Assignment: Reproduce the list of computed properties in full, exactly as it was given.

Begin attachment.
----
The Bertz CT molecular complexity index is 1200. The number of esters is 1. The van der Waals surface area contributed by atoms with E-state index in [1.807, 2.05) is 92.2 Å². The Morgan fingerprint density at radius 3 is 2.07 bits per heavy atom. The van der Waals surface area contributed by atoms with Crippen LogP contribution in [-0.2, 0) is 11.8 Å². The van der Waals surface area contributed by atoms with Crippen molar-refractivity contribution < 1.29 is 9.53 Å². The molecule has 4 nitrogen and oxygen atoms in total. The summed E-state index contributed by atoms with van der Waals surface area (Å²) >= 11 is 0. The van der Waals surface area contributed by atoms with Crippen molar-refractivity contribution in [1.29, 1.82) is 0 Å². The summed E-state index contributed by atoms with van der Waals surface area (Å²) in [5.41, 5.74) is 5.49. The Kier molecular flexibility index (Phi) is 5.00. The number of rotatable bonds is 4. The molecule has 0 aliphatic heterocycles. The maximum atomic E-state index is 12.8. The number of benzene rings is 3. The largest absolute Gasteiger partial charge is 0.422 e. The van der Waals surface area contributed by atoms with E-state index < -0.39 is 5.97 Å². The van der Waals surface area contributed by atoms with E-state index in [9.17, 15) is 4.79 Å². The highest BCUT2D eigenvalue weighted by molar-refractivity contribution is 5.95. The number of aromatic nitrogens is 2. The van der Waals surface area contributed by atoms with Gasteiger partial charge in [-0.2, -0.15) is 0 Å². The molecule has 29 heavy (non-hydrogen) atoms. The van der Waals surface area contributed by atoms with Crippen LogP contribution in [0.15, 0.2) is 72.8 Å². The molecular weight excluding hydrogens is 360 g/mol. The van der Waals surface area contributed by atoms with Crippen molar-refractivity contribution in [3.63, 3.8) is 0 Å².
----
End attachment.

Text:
The Bertz CT molecular complexity index is 1200. The number of esters is 1. The van der Waals surface area contributed by atoms with E-state index in [1.807, 2.05) is 92.2 Å². The Morgan fingerprint density at radius 3 is 2.07 bits per heavy atom. The van der Waals surface area contributed by atoms with Crippen LogP contribution in [-0.2, 0) is 11.8 Å². The van der Waals surface area contributed by atoms with Crippen molar-refractivity contribution < 1.29 is 9.53 Å². The molecule has 4 nitrogen and oxygen atoms in total. The summed E-state index contributed by atoms with van der Waals surface area (Å²) >= 11 is 0. The van der Waals surface area contributed by atoms with Crippen molar-refractivity contribution in [1.29, 1.82) is 0 Å². The summed E-state index contributed by atoms with van der Waals surface area (Å²) in [5.41, 5.74) is 5.49. The Kier molecular flexibility index (Phi) is 5.00. The number of rotatable bonds is 4. The molecule has 0 aliphatic heterocycles. The maximum atomic E-state index is 12.8. The number of benzene rings is 3. The largest absolute Gasteiger partial charge is 0.422 e. The van der Waals surface area contributed by atoms with E-state index < -0.39 is 5.97 Å². The van der Waals surface area contributed by atoms with E-state index in [9.17, 15) is 4.79 Å². The highest BCUT2D eigenvalue weighted by molar-refractivity contribution is 5.95. The number of aromatic nitrogens is 2. The van der Waals surface area contributed by atoms with Gasteiger partial charge in [-0.2, -0.15) is 0 Å². The molecule has 29 heavy (non-hydrogen) atoms. The van der Waals surface area contributed by atoms with Crippen LogP contribution in [0.15, 0.2) is 72.8 Å². The molecular weight excluding hydrogens is 360 g/mol. The van der Waals surface area contributed by atoms with Crippen molar-refractivity contribution in [3.63, 3.8) is 0 Å².